Scientists image 42 of the biggest asteroids in our solar system Just in time to celebrate the 42nd anniversary of the publication of The Hitchhiker's Guide to the Galaxy.

DMCA / Correction Notice
- Advertisement -

Just in time to celebrate the 42nd anniversary of the publication of The Hitchhiker’s Guide to the Galaxy.

- Advertisement -

Enlarge Image

Please enjoy these amazing images of the 42 largest asteroids in the Solar System, as seen by the European Southern Observatory’s Very Large Telescope.


Daphne looks like a teardrop. Osonia resembles a squished jelly bean. Cleopatra is shaped like a dog’s bone. They are the only three asteroids out of 42 detected by the European Southern Observatory’s Very Large Telescope in Chile. Asteroids represent some of the largest in our solar system, and the images are helping astronomers learn about the origins of these fascinating space rocks.

- Advertisement -

“The detailed images of these 42 objects are a leap forward in the discovery of asteroids, made possible thanks to ground-based telescopes, and contribute to the answer to the ultimate question of life, the universe and everything,” ESO said in a statement on Tuesday. Huh.” Referencing author Douglas Adams on the 42nd anniversary of the publication of the science-fiction classic The Hitchhiker’s Guide to the Galaxy.

Asteroid observations from the Very Large Telescope, including the 3D sizes and densities of the objects, are included in a paper published this week in the journal Astronomy & Astrophysics. Reconstruction of the asteroids shows that they are either spherical or elongated, as is the case with the strange-looking Cleopatra.

The data suggests that asteroids may have radically different densities. “Our observations provide strong support for substantial migration since the formation of these bodies. In short, such tremendous diversity in their composition can only be understood if the bodies originated in different regions of the Solar System.,“said co-author Josef Hanus of Charles University in the Czech Republic.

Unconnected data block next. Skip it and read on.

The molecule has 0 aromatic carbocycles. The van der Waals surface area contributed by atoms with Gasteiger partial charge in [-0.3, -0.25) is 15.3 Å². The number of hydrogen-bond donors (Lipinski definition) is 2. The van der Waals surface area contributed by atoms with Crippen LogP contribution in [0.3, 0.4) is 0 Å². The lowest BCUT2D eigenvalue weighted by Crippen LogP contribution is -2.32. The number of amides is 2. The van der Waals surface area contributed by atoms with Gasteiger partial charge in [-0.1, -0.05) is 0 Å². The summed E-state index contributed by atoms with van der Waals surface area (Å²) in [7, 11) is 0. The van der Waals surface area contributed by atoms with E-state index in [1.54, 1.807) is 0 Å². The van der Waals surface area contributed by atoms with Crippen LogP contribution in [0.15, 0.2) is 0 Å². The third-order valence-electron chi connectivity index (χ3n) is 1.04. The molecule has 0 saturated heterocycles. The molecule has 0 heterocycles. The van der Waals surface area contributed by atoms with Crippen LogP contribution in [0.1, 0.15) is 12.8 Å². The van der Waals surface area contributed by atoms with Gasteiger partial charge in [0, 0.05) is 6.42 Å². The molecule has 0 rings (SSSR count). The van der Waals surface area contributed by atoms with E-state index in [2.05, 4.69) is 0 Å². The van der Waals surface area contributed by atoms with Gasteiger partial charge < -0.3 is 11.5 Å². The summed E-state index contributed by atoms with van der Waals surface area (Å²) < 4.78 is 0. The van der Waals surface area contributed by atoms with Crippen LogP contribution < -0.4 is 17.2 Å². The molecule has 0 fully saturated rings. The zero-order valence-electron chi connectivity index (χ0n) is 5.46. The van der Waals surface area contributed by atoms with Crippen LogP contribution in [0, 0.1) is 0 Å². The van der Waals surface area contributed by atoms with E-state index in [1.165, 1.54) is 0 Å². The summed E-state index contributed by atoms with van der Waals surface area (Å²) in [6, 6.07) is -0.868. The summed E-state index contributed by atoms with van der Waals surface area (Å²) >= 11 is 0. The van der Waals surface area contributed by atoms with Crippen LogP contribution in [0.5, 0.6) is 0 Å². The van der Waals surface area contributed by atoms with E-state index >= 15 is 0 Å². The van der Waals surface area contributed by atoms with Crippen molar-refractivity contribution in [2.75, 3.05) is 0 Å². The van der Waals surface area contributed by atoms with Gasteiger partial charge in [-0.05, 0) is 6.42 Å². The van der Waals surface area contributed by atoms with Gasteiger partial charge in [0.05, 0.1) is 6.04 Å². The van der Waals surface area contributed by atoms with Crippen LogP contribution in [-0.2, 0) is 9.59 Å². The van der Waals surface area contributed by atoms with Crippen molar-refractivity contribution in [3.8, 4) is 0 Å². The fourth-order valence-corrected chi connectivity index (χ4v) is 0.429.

The asteroids in the Very Large Telescope image archive are located in the “main belt” between Mars and Jupiter. The study suggests that the least dense asteroids may have formed beyond the orbit of Neptune and then moved to their current location in the Solar System.

The very spherical dwarf planet Ceres is involved in the observations. It was visited by NASA’s Dawn spacecraft and is one of the most well-studied objects in the asteroid belt. Another famous asteroid on the list is Psyche, the Upcoming NASA Mission Goals.

Asteroids are a hot topic in astronomy. NASA plans to launch its Lucy mission One main-belt asteroid and seven other Trojan asteroids to visit on Saturday. Space agencies have also been busy collecting samples from asteroids To bring back to Earth for study. The ESO image project isn’t as dramatic as touching down on the surface of an asteroid, but it is filling in some important blanks in the study of these interesting objects.

- Advertisement -

Stay on top - Get the daily news in your inbox

Recent Articles

Related Stories